During practice and qualifying, exceeding track limits at Turn Four was defined as putting all four wheels over the red and white kerb. It was agreed pre-race that this was not going to be strictly monitored during the Grand Prix.
Verstappen ran into trouble, not because he exceeded the track limits but because he was overtaking at the same time.
The race director’s notes for the event include the following section with regards to track limits violations: “Should a car leave the track the driver may re-join, however, this may only be done when it is safe to do so and without gaining any lasting advantage.”
Gaining a position was deemed as a lasting advantage by race control (Michael Masi), and Verstappen’s pass was therefore against the regulations.
Whether track limits should be enforced identically throughout every session is a separate issue and one that is sure to rage on until the teams reconvene at Imola in three weeks time.
Abiteboul’s Alpine exit
Alpine’s management structure has undergone plenty of change from last season following Cyril Abiteboul’s departure from the team formerly racing under the Renault name.
Abiteboul had been expected to take up a new position within the team, perhaps higher up the chain than team principal, so it was a surprise when he was let go during the winter break.
Reasons why have been hard to come by — until now. Abiteboul was reportedly sacked by Renault CEO Luca de Meo for poor performance after the team finished fifth in the constructors’ standings last season.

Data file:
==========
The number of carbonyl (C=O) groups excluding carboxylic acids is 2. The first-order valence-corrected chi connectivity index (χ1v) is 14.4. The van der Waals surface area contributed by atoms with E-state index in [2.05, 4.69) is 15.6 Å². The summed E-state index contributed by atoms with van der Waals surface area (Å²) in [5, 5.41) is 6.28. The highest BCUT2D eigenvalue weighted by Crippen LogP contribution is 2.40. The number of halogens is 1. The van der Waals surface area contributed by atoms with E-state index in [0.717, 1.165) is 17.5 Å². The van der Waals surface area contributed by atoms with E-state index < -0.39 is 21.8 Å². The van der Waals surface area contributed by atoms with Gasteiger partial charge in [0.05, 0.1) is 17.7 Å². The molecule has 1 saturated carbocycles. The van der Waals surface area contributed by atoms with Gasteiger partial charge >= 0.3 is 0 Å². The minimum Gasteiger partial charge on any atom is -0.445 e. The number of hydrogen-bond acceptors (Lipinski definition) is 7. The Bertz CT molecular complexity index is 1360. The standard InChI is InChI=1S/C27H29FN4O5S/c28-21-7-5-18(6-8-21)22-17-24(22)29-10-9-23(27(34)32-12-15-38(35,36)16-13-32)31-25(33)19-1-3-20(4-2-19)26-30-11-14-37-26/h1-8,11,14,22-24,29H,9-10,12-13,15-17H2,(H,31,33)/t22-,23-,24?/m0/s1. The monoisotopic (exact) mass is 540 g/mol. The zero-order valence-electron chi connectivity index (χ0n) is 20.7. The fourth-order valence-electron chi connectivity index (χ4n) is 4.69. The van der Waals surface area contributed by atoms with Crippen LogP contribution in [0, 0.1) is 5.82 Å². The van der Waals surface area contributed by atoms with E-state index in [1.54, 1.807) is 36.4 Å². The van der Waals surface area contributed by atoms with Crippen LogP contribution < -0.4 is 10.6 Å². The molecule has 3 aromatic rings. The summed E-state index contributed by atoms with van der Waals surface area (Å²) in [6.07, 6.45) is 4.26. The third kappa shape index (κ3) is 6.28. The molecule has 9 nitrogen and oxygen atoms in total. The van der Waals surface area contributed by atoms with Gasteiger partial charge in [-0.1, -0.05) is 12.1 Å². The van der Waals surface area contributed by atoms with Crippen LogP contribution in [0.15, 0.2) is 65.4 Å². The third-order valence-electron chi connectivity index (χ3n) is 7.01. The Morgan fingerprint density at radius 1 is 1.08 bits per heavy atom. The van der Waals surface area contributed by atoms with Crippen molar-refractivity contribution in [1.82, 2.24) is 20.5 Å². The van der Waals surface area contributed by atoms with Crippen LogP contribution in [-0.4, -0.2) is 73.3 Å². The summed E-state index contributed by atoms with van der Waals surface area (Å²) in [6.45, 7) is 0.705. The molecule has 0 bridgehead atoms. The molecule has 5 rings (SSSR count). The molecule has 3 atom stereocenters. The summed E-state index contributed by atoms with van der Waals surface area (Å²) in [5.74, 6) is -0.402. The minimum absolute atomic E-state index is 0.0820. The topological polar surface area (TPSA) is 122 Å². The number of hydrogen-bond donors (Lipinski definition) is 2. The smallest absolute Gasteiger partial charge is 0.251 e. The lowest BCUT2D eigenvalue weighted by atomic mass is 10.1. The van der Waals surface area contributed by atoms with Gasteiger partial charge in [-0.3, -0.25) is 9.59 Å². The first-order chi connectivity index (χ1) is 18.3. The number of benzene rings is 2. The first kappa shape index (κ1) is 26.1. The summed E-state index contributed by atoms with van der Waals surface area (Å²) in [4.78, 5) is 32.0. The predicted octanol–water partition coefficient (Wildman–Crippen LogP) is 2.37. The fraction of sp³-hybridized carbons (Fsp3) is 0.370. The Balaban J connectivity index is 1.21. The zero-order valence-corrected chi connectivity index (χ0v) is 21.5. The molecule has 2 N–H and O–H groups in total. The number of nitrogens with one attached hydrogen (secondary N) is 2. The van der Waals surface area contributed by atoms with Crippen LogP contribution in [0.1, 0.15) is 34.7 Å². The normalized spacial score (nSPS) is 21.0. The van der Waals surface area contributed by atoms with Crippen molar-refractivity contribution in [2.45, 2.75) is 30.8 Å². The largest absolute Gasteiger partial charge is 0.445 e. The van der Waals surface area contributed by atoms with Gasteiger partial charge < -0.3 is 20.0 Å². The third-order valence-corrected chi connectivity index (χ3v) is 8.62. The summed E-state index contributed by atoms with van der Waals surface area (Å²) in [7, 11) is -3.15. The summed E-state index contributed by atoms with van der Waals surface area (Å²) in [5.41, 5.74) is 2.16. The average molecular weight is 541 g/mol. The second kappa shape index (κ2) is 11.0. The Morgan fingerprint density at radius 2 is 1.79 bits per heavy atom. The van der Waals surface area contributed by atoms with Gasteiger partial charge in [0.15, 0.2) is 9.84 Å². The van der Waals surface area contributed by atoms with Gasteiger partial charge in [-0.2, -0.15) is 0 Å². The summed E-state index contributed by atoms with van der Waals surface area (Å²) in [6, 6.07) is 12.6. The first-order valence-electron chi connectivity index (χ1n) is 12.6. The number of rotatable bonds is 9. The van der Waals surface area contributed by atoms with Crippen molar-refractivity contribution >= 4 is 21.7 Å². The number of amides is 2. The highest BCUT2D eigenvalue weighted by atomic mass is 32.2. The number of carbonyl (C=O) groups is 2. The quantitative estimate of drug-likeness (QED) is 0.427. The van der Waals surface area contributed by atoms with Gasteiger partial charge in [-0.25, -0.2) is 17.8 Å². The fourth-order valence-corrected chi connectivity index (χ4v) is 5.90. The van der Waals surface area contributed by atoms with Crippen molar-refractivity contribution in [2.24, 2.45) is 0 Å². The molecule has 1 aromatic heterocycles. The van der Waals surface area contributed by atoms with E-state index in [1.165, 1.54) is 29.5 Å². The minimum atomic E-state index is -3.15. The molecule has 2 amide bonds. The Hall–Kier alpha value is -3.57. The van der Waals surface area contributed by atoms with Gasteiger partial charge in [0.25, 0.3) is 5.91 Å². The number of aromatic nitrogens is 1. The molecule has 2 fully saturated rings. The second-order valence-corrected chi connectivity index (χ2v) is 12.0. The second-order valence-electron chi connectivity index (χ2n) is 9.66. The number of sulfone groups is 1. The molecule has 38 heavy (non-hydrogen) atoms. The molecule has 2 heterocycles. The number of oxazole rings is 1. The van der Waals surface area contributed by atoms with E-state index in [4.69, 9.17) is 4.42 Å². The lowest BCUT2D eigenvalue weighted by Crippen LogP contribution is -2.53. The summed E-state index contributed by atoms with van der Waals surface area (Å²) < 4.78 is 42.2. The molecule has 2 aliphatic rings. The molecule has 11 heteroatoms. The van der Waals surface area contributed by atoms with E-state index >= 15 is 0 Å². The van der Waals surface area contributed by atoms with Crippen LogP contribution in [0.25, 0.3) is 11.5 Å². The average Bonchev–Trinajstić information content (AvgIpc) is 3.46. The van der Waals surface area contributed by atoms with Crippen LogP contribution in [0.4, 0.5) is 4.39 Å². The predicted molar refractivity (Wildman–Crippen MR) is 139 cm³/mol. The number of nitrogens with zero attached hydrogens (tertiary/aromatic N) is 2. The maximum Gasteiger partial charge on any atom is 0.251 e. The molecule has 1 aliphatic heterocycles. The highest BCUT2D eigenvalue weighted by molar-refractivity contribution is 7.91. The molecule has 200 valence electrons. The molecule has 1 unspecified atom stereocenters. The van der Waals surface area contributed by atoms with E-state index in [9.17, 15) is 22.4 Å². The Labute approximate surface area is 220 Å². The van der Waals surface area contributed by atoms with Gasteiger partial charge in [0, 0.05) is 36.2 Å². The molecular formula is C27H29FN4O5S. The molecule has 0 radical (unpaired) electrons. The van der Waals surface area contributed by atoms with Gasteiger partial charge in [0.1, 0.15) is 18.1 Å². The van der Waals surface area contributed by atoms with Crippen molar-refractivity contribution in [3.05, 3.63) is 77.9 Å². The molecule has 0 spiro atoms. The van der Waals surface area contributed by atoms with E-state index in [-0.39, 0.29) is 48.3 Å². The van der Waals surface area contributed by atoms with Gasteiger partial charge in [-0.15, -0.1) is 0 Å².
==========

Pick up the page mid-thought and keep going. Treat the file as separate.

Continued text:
According to Sky Sports F1’s Ted Kravitz, de Meo then sought to replace Abiteboul, which led to the peculiar management structure at Alpine for the 2021 season, with Davide Brivio, Marcin Budkowski and Laurent Rossi sharing critical operational roles for the race team.
Alpine has not yet responded to Motor Sport over clarification on Abiteboul’s departure from the team.
Tsunoda’s last-gasp send
— Formula 1 (@F1) March 29, 2021
After his lighting pace during testing and practice, Yuki Tsunoda dropping out of qualifying in Q2 was disappointing for a driver that had promised a lot ahead of his F1 debut.
He didn’t disappoint on race day though. Making up for a conservative start, Tsunoda slowly but surely made his way up the order and into the top 10 by the end of the race, including some great overtakes on world champions Fernando Alonso, Sebastian Vettel and Kimi Räikkönen.
But he wasn’t quite done there. While the fireworks were happening out in front between Max Verstappen and Lewis Hamilton, the AlphaTauri man was reeling in the Aston Martin of Lance Stroll. However. P9 still looked out of reach by the final lap.
Not for Tsunoda. He had pulled off a similar move on Alonso earlier in the race and an audacious dive down the inside of the Canadian on lap 56 doubled Tsunoda’s points haul from his opening F1 race in style.
It’s (still) personal
— Carlos Sainz (@Carlossainz55) March 29, 2021
Old tyres or not, Sebastian Vettel was not letting Fernando Alonso through on Sunday night.
The two battled tooth and nail for ninth place during the second stint of the Bahrain GP, and the old rivalry between the two and four-times world champions has not diminished in Alonso’s break from F1.
Carlos Sainz surged past both in his Ferrari and onto more points but Vettel lunged back down the inside of Alonso twice during their duel, even though his tyres were crying enough. It cost the Spaniard vital time in the fight for points, keeping him penned up behind the sister AM car after Stroll had dispatched of his team-mate on lap 20.
Eventually, a lock-up by Vettel allowed the Alpine driver through but the competitive needle was still there to see on race day, nine years after they last fought one another for the F1 crown.
Vettel’s night only got worse from there, ending up P15 after contact with Esteban Ocon, while Alonso was forced to retire from the race after a sandwich bag became lodged in a rear brake duct, causing them to overheat and eventually fail.